The nurse stopped and turned around. "It's Engine 211. That's all we've got so far."
John felt the blood drain from his face as he launched into silent, fervent prayer. He prayed for the people fighting the fire and the families trapped inside—and for the missing men of Engine 211.
He pictured them lost in an inferno, risking their lives to save mothers and fathers and children. He imagined them buried beneath burning rubble or cut off from all communications with their chief.
Then he prayed for one of Engine 211's men in particular. A strapping young man who had loved John Baxter's middle daughter, Ashley, since the two of them were teenagers.
The money was running out.
That was the main reason Ashley Baxter was out looking for a job on that beautiful summer morning—the type of blue-skied, flower-bursting day perfect for creating art.
The settlement from her car accident four years ago was almost gone, and though she'd paid cash for her house, she and little Cole still needed money to live on—at least until her paintings began to sell.
Ashley sighed and ran her hand through her short-cropped, dark hair. She studied the ad in the paper once more:
Care worker for adult group home. Some medical training preferred. Salary and benefits.
As mundane as it sounded, it might be just the job she wanted. She'd checked with her father and found out that caregiver pay tended to be barely above minimum wage. She'd be working mostly with Alzheimer's patients—people with dementia or other age-related illnesses, folks unable to survive on their own. She would have wrinkled bodies to tend, hairy chins to wipe, and most likely diapers to change. The job wasn't glamorous.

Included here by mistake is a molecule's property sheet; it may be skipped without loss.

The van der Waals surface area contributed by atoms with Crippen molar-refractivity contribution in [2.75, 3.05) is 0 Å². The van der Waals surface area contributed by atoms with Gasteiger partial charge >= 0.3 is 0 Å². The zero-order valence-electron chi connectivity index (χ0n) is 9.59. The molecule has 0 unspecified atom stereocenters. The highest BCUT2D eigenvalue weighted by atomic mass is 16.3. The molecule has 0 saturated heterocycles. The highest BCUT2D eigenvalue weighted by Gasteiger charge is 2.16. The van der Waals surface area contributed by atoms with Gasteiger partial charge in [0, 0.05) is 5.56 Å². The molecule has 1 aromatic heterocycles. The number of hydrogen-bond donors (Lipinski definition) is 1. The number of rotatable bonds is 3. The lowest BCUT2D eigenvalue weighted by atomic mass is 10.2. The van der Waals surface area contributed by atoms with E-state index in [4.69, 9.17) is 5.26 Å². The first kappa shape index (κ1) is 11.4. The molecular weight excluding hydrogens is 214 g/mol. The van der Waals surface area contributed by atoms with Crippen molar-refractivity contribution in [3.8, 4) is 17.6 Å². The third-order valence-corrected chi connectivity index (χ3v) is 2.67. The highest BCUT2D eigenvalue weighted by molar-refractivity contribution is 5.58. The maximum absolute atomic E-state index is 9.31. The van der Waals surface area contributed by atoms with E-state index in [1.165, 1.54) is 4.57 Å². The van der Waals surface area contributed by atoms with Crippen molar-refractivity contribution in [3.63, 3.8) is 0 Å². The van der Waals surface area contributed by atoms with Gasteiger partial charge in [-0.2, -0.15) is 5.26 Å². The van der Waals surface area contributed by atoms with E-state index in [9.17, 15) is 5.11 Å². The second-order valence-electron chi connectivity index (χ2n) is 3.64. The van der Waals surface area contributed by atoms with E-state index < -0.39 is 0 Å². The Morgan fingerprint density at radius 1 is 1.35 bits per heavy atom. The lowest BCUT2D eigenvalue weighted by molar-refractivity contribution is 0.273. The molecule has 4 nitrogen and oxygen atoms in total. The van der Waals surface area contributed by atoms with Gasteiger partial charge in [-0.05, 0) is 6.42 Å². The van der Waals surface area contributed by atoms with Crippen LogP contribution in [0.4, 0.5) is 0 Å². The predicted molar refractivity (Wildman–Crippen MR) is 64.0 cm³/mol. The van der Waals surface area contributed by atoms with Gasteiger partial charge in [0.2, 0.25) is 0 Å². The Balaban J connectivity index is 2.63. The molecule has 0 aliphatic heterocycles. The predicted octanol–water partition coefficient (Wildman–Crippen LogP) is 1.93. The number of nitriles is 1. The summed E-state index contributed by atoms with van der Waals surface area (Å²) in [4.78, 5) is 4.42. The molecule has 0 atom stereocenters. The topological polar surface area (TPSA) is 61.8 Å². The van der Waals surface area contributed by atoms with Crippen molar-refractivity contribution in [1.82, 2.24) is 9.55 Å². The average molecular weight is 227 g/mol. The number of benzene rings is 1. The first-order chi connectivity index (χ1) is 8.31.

But Ashley didn't mind. She had reasons for wanting the job. Since returning from her sojourn in Paris, everything about her life had changed. She was only twenty-five, but she felt years older, jaded and cynical. She rarely laughed, and she wasn't the kind of mother Cole needed. Despite the heads she turned, she felt old and used up—even ugly.
Paris was partly to blame for who she had become. But much of it was due to all the running she had done since then. Running from her parents' viewpoints, their tiresome religion, their attempts to mold her into a woman she could never be. And running from Landon Blake—from his subtle but persistent advances and the predictable lifestyle she'd be forced into if she ever fell in love with him.
Whatever the reason, she was aware that something tragic had happened to her heart in the four years since she had come home from Europe. It had grown cold—colder than the wind that whipped across Bloomington, Indiana, in mid-January. And that, in turn, was affecting her only true passion—her ability to paint. She still worked at it, still filled up canvases, but it had been years since she did anything truly remarkable.
Ashley turned off South Walnut and began searching for the address of the group home. In addition to bringing in a paycheck, working with old people might ward off the cold deep within her, might even melt the ice that had gathered around her soul over the years. She had always felt a kind of empathy for old folks, an understanding. Somehow they stirred a place in her heart that nothing else could touch.
She remembered driving through town a week ago and seeing two ancient women—hunched-over, gnarled old girls, probably in their nineties—walking arm in arm down the sidewalk. They had taken careful, measured steps, and when one started to slip, the other held her up.
Copyright © 2003 by The Smalley Publishing Group, LLC, and Karen Kingsbury.